I had finished this blog post BEFORE the recent revelations. Shows you what I know. I was appalled by the “all guys do it” defense, and the sometimes vociferous attacks by the Trump defenders against men (including myself) who found Trump’s comments abnormal.
Both Keith Olbermann and Dan Rather point to Trump’s debate threat against H. Clinton as worthy of a despot, tyrant, or monarch – not a president
STEVE SCHMIDT, Republican strategist, on Meet the Press, October 9, 2016: What [the Trump candidacy] exposes, though, is much deeper and it goes to the Republican Party as an institution. This, this candidacy, the magnitude of its disgrace to the country is almost impossible, I think, to articulate. But it has exposed the intellectual rot in the Republican Party. It has exposed at a massive level the hypocrisy, the modern-day money changers in the temple like Jerry Falwell Jr. And so, this party, to go forward and to represent a conservative vision for America, has great soul searching to do. And what we’ve seen and the danger for all of these candidates is over the course of the last year, these, these candidates who have repeatedly put their party ahead of their country, denying what is so obviously clear to anybody who’s watching about his complete and total manifest unfitness for this office.
The explanation that black Africans, as the “sons of Ham”, were cursed, possibly “blackened” by their sins, became increasingly common during the slave trade of the 18th and 19th centuries.
When we were investigating some aspects of black history this year at church, I was intrigued by the fact that, for a time in the mid-17th century, slavery based on race wasn’t really codified in the United States. There were white indentured servants and black slaves, but the former were often given ever-changing terms of servitude, making them functionally little better off than slaves.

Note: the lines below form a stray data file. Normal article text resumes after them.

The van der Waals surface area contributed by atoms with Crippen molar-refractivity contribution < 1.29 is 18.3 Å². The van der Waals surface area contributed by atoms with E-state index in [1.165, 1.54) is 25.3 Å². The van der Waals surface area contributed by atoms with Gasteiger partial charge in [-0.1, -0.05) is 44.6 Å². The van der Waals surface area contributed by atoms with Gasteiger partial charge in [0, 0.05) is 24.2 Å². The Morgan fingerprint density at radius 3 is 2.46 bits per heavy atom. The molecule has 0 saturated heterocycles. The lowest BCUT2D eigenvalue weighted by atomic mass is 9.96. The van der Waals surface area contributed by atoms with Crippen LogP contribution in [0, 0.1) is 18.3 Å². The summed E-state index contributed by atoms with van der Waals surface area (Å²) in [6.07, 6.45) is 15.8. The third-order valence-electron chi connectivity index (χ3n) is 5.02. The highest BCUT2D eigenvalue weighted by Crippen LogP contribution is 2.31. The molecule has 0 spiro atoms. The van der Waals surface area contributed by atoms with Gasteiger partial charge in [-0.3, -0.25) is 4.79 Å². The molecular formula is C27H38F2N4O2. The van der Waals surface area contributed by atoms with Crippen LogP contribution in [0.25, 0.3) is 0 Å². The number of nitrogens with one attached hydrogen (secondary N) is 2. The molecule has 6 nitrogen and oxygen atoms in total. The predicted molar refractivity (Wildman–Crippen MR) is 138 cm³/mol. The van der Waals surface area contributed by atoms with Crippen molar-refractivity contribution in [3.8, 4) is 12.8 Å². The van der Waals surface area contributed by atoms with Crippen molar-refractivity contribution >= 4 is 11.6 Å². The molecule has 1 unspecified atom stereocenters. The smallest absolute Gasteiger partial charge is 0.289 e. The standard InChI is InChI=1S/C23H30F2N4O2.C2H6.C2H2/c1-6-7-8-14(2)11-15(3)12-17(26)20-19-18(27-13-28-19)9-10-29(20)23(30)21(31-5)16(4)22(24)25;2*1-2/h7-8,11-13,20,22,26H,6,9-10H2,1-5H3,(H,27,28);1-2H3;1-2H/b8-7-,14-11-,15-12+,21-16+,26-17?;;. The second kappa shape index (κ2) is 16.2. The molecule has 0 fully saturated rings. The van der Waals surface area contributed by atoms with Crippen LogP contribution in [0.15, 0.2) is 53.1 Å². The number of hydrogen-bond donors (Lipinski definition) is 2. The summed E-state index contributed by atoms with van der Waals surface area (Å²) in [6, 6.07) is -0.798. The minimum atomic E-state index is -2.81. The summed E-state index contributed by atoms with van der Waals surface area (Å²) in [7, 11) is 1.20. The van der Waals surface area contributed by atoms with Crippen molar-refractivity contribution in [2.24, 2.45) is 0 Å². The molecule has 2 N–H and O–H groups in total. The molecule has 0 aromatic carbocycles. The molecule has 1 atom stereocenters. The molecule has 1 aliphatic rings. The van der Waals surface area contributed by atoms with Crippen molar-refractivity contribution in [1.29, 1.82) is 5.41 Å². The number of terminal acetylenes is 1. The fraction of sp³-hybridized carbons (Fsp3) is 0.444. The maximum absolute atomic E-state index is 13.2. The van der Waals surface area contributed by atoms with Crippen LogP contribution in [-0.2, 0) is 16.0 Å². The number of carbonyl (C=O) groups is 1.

In the 1670s, Bacon’s Rebellion “demonstrated that poor whites and poor blacks could be united in a cause. This was a great fear of the ruling class — what would prevent the poor from uniting to fight them? This fear hastened the transition to racial slavery.”
While Genesis 9 never says that Ham was black, he became associated with black skin, through folk etymology deriving his name from a similar, but actually unconnected, word meaning “dark” or “brown”…
The explanation that black Africans, as the “sons of Ham”, were cursed, possibly “blackened” by their sins, was advanced only sporadically during the Middle Ages, but it became increasingly common during the slave trade of the 18th and 19th centuries. The justification of slavery itself through the sins of Ham was well suited to the ideological interests of the elite; with the emergence of the slave trade, its racialized version justified the exploitation of African labour.
The notion that blackness is equal to sin, used to “prove” black people’s “natural” inferiority, and lack of moral character, also shows up in the Book of Mormon, published in the 1820s (2 Nephi 5:21):
And [God] had caused the cursing to come upon them, yea, even a sore cursing, because of their iniquity. For behold, they had hardened their hearts against him, that they had become like unto a flint; wherefore, as they were white, and exceedingly fair and delightsome, that they might not be enticing unto my people, the Lord God did cause a skin of blackness to come upon them. And thus saith the Lord God; I will cause that they shall be loathsome unto thy people, save they shall repent of their iniquities.”
Sometime in the last few years, a good Christian woman, who reportedly has studied the Bible carefully, indicated, more or less out of the blue, that I was descended from Ham. Yet, in spite of my “cursed state,” the love of Jesus Christ was still available to me. Circumstances warranted that I had no opportunity for reply.
THIS is my reply: lady, your “Biblical history” is BS.